Arts & Culture

Wong’s Kitchen opens on Waterman

Adding to trend of Asian eateries on College Hill, Wong’s Kitchen offers wide selection of fares

By
Senior Staff Writer
Tuesday, March 14, 2017
Wang_Restaurant

Attention, Brunonia: The “coming soon” sign at 108 Waterman St. has finally been removed. After over a year of construction, Wong’s Kitchen is now open.

The new pan-Asian restaurant opened its doors on Mar. 1, moving in next to popular bubble-tea shop Kung Fu Tea. Once home to a cigar shop, the location has been completely renovated. Now it houses a simple and well-lit dining space with booths and tables flanked by an open kitchen on one side and a view of Waterman on the other. Customers place their orders at the register, where the extensive menu is listed in a colorful font. Restaurant owner and manager Tom Wong usually staffs the register, greeting customers with a cheerful smile.

Wong — who owns and operates another restaurant, Wong Dynasty, in Holden, Mass. — described Wong’s Kitchen as a “homier” branch of his eatery chain. He decided to establish Wong’s Kitchen on Waterman after noting the large student community on College Hill and the lack of Asian eateries around Brown’s campus. “We always loved this area,” Wong said. “And at the time, I didn’t see that many Chinese restaurants here, like the one we have … Even right now, I don’t see any restaurants like that, like a one-stop shop. We’ve got everything.”

The Kitchen is indeed a “one-stop shop,” serving fare from Vietnam, Japan and China, including pho, wonton soup, teriyaki, hibachi and traditional staples like General Tso’s chicken and fried spring rolls. Customers can also mix and match one, two or three sides and pair them with fried rice or noodles to create a “special.” “It’s like a combination, a fusion” of cuisines, Wong said, adding that the restaurant menu might expand in the future to include other types of food, like sushi.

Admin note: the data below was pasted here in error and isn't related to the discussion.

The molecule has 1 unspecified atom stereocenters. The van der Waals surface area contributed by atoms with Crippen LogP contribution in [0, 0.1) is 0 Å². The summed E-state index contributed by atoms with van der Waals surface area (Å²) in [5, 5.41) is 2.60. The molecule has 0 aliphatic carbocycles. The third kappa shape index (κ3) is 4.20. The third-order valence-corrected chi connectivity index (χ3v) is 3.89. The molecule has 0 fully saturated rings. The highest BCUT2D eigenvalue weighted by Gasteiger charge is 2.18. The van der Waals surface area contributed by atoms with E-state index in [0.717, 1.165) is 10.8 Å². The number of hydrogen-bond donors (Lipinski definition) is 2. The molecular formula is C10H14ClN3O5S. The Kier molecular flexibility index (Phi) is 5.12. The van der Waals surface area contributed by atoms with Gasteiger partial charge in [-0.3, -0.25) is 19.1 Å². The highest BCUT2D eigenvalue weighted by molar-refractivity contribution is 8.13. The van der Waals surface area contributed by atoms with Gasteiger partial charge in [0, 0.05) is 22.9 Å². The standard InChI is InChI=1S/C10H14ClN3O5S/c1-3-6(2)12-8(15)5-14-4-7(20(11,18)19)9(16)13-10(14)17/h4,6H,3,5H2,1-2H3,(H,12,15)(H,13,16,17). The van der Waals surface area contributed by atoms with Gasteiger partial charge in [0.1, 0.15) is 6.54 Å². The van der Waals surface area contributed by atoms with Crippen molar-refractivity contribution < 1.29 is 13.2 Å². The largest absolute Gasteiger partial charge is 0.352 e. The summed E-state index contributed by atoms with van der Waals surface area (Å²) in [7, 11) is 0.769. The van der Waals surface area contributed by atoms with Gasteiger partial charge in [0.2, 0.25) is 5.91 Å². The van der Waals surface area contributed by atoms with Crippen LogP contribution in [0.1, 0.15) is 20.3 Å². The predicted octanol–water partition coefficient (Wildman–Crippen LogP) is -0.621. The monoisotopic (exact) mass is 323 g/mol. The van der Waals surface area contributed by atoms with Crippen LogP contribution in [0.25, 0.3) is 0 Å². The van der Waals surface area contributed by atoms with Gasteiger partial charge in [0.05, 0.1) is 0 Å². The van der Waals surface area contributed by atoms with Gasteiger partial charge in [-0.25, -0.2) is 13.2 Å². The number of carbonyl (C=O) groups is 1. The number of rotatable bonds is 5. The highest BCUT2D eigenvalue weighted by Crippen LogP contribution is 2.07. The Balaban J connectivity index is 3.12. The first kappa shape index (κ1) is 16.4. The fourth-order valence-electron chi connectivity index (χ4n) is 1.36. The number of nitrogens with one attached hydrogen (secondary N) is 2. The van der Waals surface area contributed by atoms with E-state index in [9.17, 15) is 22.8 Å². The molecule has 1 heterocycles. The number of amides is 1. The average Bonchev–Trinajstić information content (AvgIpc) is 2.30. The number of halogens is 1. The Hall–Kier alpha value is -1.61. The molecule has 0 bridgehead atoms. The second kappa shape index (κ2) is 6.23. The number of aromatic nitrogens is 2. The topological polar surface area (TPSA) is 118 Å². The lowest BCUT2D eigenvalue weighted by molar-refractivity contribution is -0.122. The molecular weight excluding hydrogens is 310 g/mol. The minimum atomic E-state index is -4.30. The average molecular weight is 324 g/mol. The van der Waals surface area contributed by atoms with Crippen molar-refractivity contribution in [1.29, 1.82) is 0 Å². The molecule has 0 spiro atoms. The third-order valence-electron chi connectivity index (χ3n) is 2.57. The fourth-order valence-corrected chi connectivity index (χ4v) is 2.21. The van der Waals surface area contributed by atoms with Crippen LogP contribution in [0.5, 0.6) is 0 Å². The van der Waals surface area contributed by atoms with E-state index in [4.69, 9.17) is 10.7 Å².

While many of its options are pricier than meals at University dining halls, the restaurant boasts exceptional service and a pleasant atmosphere. Menu items, however, vary in quality: The crab rangoons deliver a delightful crunch and ooze with a warm, tangy cheese. But the stir-fried beef tastes rather bland and watery. The beef pho, perfectly rich and flavorful, comes in a whopping serving size,  but the fried rice — while not unappetizing — is only average. Ultimately, as long as customers choose their orders wisely, they are likely to be satisfied with their meal.

Providence’s selection of Asian eateries has been historically sparse. Wong’s Kitchen joins the ranks of new restaurants that have recently been capitalizing on this unfilled niche. Between the recent openings of Den Den Café Asiana, Kung Fu Tea, Tom’s Bao Bao — all of which took place over the course of the past three years — and the soon-to-be opened Korean Fried Chicken on Angell Street, Providence seems to be moving toward a greater variety of Asian cuisine — a welcome addition for many Brown students. “We have a lot of Asian people here (in Providence), … and I’m sure they want some Asian tastes,” Wong said. “They don’t want to eat burritos, or sandwiches … or pizza every day.”

The restaurant has been popular with the Brown community, Wong said. “Because we have … all different kinds of food, we can cover a lot of bases for the students around here,” he added. “And it’s fast for students, too; when they have tasks, they can come in, (and after) two minutes, three minutes, they can leave.” Despite the restaurant’s recent opening, Wong has been acquainted with multiple returning customers and says he knows “a lot of people already.”